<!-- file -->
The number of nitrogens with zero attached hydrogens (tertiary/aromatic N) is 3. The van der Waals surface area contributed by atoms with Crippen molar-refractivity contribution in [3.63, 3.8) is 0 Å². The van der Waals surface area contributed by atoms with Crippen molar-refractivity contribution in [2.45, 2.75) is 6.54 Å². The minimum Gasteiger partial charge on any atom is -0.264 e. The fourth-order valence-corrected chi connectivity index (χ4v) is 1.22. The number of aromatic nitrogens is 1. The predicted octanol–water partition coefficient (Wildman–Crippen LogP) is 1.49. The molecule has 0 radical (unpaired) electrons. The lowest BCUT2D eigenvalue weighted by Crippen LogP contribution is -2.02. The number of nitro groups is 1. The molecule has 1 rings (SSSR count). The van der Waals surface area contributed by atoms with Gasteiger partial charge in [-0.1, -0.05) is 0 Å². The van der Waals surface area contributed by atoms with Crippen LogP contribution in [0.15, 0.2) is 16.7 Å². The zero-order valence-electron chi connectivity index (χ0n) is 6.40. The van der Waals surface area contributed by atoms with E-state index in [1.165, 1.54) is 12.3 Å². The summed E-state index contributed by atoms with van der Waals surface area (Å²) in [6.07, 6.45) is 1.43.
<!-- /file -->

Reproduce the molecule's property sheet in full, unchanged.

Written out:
The number of nitrogens with zero attached hydrogens (tertiary/aromatic N) is 3. The van der Waals surface area contributed by atoms with Crippen molar-refractivity contribution in [3.63, 3.8) is 0 Å². The van der Waals surface area contributed by atoms with Crippen molar-refractivity contribution in [2.45, 2.75) is 6.54 Å². The minimum Gasteiger partial charge on any atom is -0.264 e. The fourth-order valence-corrected chi connectivity index (χ4v) is 1.22. The number of aromatic nitrogens is 1. The predicted octanol–water partition coefficient (Wildman–Crippen LogP) is 1.49. The molecule has 0 radical (unpaired) electrons. The lowest BCUT2D eigenvalue weighted by Crippen LogP contribution is -2.02. The number of nitro groups is 1. The molecule has 1 rings (SSSR count). The van der Waals surface area contributed by atoms with Gasteiger partial charge in [-0.1, -0.05) is 0 Å². The van der Waals surface area contributed by atoms with Crippen LogP contribution in [0.15, 0.2) is 16.7 Å². The zero-order valence-electron chi connectivity index (χ0n) is 6.40. The van der Waals surface area contributed by atoms with E-state index in [1.165, 1.54) is 12.3 Å². The summed E-state index contributed by atoms with van der Waals surface area (Å²) in [6.07, 6.45) is 1.43.